Imagine a more benign Brave New World yoked with a short love story from a New Yorker back issue.
Originally published as a digital novel, this collaboration of novelist Adrian (The Great Night, 2011, etc.) and former McSweeney’s publisher Horowitz is an unwieldy hybrid of domestic romance and science fiction speculating on the prospect of immortality through decapitation. (And no, you didn’t misread that.) Jane Cotton, a pediatric surgeon at a New York hospital, is having enough trouble coping with the death of her husband, Jim, a chaplain working at the same hospital. What makes matters worse is finding out that his corpse is missing its head, which has been cryogenically preserved by an enigmatic corporation called Polaris. Through an appropriately icy company spokesman named Brian, who apologizes to Jane for her “perceived loss,” Jane finds out that Jim’s frozen cranium is being preserved and stored for reattachment and restoration at some undetermined date in the distant future. The chapters concerning Jane’s frantic quest for more information, legal redress, and (she hopes) Jim’s head alternate for the most part with chapters that seem to be set in that aforementioned future in which Jim is in a painful struggle of his own as he adjusts to a new physical form while trying to retain whatever memories he has of his previous life. A disembodied voice named Alice tries to get Jim 2.0 to adjust to a world where money, among other things, “hasn’t existed for a while.” It’s possible to interpret Adrian and Horowitz’s gimmick as a scenario for a hypothetical breakthrough in biotechnology, along with its potential ramifications. It’s also possible to interpret this new world as an old-school metaphor for reincarnation and its own hypothetical discontents. But until the book’s latter two sections, which seem to move backward instead of forward in time, you don’t care enough about any of the novel’s characters to even begin considering its ideas.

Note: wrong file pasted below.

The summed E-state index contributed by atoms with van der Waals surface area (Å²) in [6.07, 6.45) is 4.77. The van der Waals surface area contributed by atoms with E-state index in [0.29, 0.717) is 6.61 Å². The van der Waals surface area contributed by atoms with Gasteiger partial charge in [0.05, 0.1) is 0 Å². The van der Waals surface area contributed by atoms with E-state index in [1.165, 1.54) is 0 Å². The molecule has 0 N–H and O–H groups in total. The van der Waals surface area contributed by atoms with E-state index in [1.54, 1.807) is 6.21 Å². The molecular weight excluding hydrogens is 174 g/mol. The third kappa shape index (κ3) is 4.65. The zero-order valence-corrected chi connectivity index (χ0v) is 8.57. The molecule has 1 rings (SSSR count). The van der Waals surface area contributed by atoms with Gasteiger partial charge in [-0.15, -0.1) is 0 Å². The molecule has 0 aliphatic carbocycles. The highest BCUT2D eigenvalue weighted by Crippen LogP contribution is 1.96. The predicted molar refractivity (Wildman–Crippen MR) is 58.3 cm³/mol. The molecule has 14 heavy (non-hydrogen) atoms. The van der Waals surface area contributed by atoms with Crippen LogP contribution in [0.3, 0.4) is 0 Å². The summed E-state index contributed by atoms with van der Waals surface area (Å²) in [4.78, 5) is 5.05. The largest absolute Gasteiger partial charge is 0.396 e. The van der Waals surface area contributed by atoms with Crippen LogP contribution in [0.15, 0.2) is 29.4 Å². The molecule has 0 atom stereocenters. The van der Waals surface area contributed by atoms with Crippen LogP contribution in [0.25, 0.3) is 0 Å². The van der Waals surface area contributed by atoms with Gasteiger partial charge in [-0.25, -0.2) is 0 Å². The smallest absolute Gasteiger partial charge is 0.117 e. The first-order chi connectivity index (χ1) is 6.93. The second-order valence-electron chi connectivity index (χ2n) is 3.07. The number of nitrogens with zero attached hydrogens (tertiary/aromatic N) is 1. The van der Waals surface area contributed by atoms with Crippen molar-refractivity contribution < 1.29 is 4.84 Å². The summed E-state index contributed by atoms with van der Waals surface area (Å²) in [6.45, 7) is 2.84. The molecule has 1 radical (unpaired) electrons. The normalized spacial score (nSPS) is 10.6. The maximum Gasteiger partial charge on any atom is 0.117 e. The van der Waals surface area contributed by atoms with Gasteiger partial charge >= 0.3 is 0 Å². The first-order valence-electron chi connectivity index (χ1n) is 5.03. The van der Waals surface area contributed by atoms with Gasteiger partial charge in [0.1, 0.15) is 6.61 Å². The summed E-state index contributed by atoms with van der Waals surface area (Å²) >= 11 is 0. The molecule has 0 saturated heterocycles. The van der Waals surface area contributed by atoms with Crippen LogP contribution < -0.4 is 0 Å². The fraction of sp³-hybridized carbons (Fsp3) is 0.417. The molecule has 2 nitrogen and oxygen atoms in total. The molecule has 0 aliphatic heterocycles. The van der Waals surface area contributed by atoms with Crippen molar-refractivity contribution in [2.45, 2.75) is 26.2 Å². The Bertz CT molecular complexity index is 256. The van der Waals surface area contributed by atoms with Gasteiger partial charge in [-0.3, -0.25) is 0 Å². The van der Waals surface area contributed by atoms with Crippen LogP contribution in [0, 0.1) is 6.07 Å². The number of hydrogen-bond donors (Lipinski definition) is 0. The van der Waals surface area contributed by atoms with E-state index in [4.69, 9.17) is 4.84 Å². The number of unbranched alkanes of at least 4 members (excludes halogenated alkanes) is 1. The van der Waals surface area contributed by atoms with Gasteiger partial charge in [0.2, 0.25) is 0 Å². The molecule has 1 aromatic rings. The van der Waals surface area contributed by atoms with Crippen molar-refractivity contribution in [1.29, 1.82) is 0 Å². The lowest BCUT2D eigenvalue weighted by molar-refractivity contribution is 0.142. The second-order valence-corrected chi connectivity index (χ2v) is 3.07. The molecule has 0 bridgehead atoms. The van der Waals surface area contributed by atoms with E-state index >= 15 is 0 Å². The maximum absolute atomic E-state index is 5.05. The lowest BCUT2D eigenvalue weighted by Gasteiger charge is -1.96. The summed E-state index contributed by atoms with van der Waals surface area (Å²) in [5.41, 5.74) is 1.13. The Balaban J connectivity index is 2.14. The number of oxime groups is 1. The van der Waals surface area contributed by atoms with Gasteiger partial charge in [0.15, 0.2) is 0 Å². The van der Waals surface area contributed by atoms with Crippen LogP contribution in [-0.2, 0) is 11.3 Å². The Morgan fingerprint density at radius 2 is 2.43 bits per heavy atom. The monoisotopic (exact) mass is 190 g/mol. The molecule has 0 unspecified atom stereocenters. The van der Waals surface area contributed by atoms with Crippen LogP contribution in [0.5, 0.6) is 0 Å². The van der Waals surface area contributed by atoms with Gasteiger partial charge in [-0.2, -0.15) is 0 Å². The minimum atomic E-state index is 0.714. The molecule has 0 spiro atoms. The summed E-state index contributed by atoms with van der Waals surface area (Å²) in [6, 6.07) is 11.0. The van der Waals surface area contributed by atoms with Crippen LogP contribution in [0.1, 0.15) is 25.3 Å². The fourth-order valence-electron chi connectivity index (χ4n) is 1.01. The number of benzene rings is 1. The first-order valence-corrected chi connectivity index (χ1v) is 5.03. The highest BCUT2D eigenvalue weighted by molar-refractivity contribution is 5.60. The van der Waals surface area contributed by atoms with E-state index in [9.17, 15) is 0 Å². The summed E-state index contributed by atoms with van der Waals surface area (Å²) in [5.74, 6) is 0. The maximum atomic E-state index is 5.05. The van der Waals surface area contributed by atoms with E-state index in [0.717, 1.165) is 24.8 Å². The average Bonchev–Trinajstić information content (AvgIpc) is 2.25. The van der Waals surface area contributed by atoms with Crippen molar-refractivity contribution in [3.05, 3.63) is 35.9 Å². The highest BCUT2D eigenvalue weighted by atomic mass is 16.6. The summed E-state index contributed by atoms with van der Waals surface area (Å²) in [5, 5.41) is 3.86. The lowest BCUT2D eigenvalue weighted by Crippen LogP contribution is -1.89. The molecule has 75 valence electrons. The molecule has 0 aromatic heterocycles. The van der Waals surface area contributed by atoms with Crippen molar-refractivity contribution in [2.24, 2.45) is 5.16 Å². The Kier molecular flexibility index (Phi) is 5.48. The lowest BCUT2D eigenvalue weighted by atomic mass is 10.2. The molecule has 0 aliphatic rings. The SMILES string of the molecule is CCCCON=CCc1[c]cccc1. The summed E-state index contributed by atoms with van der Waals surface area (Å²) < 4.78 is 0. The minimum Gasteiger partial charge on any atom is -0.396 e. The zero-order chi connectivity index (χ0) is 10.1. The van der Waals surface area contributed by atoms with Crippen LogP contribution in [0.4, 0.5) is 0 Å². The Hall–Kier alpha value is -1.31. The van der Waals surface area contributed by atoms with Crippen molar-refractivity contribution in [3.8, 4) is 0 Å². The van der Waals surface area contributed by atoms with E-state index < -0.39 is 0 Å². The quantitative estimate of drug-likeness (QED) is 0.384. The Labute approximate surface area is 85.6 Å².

People do a lot of weeping in this book. Maybe that’s meant to compensate for its lack of emotional depth.